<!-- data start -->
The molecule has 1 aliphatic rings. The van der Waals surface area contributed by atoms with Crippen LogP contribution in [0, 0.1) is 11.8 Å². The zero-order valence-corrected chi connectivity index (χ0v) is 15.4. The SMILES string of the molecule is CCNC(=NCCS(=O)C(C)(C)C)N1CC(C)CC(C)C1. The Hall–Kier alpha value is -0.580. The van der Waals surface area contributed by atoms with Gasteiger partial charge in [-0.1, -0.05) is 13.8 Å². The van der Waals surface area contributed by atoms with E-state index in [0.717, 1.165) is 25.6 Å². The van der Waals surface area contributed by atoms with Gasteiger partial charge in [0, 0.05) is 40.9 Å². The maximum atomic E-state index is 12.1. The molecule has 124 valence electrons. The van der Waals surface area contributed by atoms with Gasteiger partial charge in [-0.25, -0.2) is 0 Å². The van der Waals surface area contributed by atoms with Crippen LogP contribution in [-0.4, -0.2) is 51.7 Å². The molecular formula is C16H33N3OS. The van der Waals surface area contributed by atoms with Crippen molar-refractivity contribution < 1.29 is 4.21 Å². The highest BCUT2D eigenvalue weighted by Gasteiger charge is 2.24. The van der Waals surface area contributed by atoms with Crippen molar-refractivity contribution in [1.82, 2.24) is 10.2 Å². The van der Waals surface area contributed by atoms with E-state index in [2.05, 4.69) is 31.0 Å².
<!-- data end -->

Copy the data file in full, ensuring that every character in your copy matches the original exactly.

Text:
The molecule has 1 aliphatic rings. The van der Waals surface area contributed by atoms with Crippen LogP contribution in [0, 0.1) is 11.8 Å². The zero-order valence-corrected chi connectivity index (χ0v) is 15.4. The SMILES string of the molecule is CCNC(=NCCS(=O)C(C)(C)C)N1CC(C)CC(C)C1. The Hall–Kier alpha value is -0.580. The van der Waals surface area contributed by atoms with Gasteiger partial charge in [-0.1, -0.05) is 13.8 Å². The van der Waals surface area contributed by atoms with E-state index in [0.717, 1.165) is 25.6 Å². The van der Waals surface area contributed by atoms with Gasteiger partial charge in [0, 0.05) is 40.9 Å². The maximum atomic E-state index is 12.1. The molecule has 124 valence electrons. The van der Waals surface area contributed by atoms with Gasteiger partial charge in [-0.25, -0.2) is 0 Å². The van der Waals surface area contributed by atoms with Crippen LogP contribution in [-0.4, -0.2) is 51.7 Å². The molecular formula is C16H33N3OS. The van der Waals surface area contributed by atoms with Crippen molar-refractivity contribution < 1.29 is 4.21 Å². The highest BCUT2D eigenvalue weighted by Gasteiger charge is 2.24. The van der Waals surface area contributed by atoms with Crippen molar-refractivity contribution in [1.82, 2.24) is 10.2 Å². The van der Waals surface area contributed by atoms with E-state index in [2.05, 4.69) is 31.0 Å².